The Department of Foreign Affairs said in a statement that the plans should be condemned by the international community because they violate maritime domains of countries in the region and impede freedom of navigation.
Chinese state media announced the plans, saying southern Hainan province, which Beijing says administers the South China Sea, had approved laws giving its police the right to search vessels that pass through the waters.
Last week the Philippines, Vietnam, Taiwan and India protested a map on a new Chinese passport that depicts disputed areas as belonging to China.
The Philippine statement said it wants Beijing to "immediately clarify its reported plans to interdict ships that enter what it considers its territory in the South China Sea."
It said Manila was concerned that ships entering waters claimed by China, which is "virtually the entire South China Sea ... can be boarded, inspected, detained, confiscated, immobilized and expelled, among other punitive actions."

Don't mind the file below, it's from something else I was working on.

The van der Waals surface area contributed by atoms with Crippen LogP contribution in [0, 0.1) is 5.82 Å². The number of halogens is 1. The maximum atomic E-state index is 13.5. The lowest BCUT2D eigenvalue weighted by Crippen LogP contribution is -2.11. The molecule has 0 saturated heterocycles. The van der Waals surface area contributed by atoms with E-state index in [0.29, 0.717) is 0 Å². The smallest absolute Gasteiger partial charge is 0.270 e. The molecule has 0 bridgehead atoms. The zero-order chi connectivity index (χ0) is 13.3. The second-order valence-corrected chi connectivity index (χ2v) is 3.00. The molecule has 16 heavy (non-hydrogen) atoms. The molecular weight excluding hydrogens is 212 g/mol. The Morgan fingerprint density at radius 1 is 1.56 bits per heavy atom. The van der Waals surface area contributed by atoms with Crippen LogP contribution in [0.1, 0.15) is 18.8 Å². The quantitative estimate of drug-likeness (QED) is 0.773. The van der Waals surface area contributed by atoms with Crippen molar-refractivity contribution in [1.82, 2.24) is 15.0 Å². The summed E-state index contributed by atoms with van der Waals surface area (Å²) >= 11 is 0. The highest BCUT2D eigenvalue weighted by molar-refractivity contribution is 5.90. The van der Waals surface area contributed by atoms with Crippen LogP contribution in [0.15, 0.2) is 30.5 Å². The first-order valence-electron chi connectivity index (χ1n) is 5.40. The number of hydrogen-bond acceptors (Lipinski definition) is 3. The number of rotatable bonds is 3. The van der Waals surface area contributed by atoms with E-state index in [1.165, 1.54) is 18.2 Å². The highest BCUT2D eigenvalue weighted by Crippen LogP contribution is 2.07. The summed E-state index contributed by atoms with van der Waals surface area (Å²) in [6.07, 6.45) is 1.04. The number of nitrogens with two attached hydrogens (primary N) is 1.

China's action will be "illegal and will validate the continuous and repeated pronouncements by the Philippines that China's claim of indisputable sovereignty over virtually the entire South China Sea is not only an excessive claim but a threat to all countries," the statement said.
The maritime territorial disputes include the Spratly Islands over which China, the Philippines, Vietnam, Malaysia, Taiwan and Brunei have conflicting claims. The Spratlys chain is believed to sit atop rich oil and gas reserves and straddles one of the world's busiest sea lanes.